We agree with the Commonwealth that in this case, the defendant’s motive in cross-examining the victim at the dangerousness hearing was similar to what his motive would have been had she testified at trial.  In view of the statements attributed to the victim by the police and her subsequent testimony recanting some things and expressing a lack of memory of other things, the defendant’s motive at the dangerousness hearing was to depict her as a credible witness just as it would have been had she testified at the trial.  See Commonwealth v. Housewright, 470 Mass. 665, 677-678 (2015).  In a case such as this, in order for the victim’s out-of-court statements to be admissible, it was not necessary for the Commonwealth to demonstrate at the dangerousness hearing that defense counsel covered every single detail of the witness’s out-of-court statements that were admitted at trial.  See Commonwealth v. Sena, 441 Mass. 822, 833 (2004).  The confrontation clause does not require that the earlier opportunity to cross-examine meet any particular standard of effectiveness.  See Commonwealth v. Cong Duc Le, 444 Mass. 431, 438 (2005)  (“the witness’s memory loss about prior events would not impermissibly undermine the opportunity to cross-examine the witness”).[17]

Conclusion.  The “primary purpose” test developed by the Supreme Court in Davis and Bryant, and applied by the Massachusetts appellate decisions cited in this opinion, for determining whether an out-of-court statement is testimonial will undoubtedly continue to evolve as the law moves forward.  What endures, however, is the insight expressed by Justice Scalia, who authored Crawford, that notwithstanding the concern over trustworthiness that underlies all exceptions to the hearsay rule, including excited utterances, “[d]ispensing with confrontation because testimony is obviously reliable is akin to dispensing with jury trial because a defendant is obviously guilty.  This is not what the Sixth Amendment prescribes.”  Crawford, 541 U.S. at 62.  The statements made by the victim in this case to Officer Hannah were properly ruled as falling within the excited utterance exception to the hearsay rule, but nonetheless were made in circumstances in which a reasonable person in the victim’s position would have appreciated that they would have legal consequences, including the arrest and prosecution of the defendant.  However, the defendant’s opportunity to cross-examine the victim at the pretrial dangerousness hearing was adequate and served to render her initial out-of-court statements admissible at trial.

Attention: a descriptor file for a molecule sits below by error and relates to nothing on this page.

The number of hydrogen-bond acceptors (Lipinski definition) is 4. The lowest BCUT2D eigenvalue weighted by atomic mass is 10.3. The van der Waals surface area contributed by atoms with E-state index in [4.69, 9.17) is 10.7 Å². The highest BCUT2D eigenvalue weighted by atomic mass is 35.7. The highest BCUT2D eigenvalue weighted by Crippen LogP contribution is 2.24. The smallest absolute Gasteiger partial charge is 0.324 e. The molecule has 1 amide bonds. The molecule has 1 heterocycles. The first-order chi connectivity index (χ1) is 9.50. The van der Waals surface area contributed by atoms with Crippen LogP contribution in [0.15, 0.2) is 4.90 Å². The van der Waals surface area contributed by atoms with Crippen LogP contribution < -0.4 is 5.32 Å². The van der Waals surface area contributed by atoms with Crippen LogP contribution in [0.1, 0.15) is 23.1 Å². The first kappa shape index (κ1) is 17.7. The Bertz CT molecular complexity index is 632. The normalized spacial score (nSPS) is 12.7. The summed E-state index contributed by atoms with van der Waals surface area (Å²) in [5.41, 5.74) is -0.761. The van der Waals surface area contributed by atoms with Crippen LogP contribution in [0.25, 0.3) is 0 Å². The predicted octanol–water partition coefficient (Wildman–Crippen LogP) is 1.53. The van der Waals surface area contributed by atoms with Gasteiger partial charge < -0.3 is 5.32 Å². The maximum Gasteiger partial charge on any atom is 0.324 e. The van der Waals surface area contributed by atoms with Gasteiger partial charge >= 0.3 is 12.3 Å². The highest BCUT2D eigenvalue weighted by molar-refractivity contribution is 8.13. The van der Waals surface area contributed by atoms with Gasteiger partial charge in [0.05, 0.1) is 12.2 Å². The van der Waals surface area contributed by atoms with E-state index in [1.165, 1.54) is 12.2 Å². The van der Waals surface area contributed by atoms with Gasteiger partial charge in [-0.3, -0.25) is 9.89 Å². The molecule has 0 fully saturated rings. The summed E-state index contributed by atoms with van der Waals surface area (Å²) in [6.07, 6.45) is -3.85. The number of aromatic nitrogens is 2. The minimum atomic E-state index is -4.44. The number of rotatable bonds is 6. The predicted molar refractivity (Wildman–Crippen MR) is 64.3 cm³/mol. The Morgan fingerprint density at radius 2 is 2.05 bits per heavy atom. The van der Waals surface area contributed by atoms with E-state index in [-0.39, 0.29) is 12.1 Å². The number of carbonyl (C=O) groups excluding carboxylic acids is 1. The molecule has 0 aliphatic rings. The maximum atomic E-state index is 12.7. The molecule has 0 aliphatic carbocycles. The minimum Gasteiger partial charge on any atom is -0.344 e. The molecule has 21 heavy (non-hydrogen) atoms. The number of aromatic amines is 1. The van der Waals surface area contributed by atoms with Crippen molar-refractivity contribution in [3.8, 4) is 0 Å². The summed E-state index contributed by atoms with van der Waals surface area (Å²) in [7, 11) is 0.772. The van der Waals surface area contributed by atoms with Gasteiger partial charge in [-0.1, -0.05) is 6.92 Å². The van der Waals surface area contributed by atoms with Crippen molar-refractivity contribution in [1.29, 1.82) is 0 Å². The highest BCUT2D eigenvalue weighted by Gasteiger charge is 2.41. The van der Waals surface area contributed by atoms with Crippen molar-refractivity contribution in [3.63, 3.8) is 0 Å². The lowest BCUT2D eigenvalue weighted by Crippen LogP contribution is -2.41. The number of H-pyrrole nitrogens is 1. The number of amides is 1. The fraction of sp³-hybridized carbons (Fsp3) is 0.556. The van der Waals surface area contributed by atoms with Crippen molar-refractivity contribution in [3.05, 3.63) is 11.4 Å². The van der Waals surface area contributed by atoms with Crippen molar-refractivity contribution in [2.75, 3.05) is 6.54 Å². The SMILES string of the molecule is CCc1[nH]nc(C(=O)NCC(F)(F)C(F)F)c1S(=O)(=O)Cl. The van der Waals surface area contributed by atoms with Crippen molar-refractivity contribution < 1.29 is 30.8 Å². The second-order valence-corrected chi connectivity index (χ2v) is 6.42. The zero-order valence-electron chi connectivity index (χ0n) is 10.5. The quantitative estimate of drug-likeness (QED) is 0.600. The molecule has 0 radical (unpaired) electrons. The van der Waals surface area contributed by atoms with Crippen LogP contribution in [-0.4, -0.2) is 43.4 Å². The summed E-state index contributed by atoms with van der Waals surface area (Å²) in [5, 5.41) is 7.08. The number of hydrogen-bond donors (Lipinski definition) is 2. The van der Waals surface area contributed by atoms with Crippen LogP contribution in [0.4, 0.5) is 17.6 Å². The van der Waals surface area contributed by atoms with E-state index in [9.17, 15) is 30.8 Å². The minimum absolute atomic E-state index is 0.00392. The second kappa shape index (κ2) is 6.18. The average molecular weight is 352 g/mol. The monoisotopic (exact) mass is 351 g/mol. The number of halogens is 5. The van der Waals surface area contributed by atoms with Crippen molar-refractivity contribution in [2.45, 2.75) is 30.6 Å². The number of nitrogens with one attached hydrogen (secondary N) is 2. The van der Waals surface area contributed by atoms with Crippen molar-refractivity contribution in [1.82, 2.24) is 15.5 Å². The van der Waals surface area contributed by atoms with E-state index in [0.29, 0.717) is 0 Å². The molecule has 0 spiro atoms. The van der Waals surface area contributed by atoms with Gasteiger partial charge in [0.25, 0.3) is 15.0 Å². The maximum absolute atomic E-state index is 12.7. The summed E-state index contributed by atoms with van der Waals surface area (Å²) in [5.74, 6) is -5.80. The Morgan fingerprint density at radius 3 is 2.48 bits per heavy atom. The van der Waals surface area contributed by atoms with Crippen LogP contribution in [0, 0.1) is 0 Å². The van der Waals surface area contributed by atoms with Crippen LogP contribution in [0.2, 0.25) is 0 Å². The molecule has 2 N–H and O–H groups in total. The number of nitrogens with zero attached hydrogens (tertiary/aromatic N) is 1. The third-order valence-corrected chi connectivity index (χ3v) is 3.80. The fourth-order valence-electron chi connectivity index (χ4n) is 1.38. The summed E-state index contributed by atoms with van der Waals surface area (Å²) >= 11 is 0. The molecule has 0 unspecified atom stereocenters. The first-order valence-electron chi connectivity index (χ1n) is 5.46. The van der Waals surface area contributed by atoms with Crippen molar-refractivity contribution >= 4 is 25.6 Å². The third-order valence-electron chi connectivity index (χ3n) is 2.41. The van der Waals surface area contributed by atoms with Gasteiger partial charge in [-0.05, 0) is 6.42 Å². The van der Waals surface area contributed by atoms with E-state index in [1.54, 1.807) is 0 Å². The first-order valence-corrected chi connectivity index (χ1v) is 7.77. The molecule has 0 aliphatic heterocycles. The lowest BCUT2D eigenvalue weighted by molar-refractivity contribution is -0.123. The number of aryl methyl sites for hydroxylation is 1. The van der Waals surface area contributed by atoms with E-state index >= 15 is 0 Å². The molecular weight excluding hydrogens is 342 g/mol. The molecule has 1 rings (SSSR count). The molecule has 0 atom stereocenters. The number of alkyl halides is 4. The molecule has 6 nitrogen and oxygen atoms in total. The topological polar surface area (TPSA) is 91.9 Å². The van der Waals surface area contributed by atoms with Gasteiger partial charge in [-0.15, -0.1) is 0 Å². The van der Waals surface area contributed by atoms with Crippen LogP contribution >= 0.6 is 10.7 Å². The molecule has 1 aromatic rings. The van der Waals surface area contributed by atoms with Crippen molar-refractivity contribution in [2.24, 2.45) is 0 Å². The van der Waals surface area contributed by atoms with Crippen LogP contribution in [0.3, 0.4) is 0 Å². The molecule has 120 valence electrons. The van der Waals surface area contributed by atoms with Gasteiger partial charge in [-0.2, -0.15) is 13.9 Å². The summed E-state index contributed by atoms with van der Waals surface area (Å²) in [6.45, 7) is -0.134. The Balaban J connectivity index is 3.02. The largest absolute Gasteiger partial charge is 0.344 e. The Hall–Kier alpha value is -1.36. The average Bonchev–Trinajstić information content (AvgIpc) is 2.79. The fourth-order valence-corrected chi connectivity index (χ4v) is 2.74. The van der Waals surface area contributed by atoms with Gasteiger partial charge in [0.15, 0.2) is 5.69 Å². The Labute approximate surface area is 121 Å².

Judgment affirmed.


[1] The question whether the victim’s statements to Officer Hannah were testimonial was the subject of rulings by two judges:  the motion judge who acted on the defendant’s pretrial motion in limine and the trial judge who acted on the defendant’s objection at trial.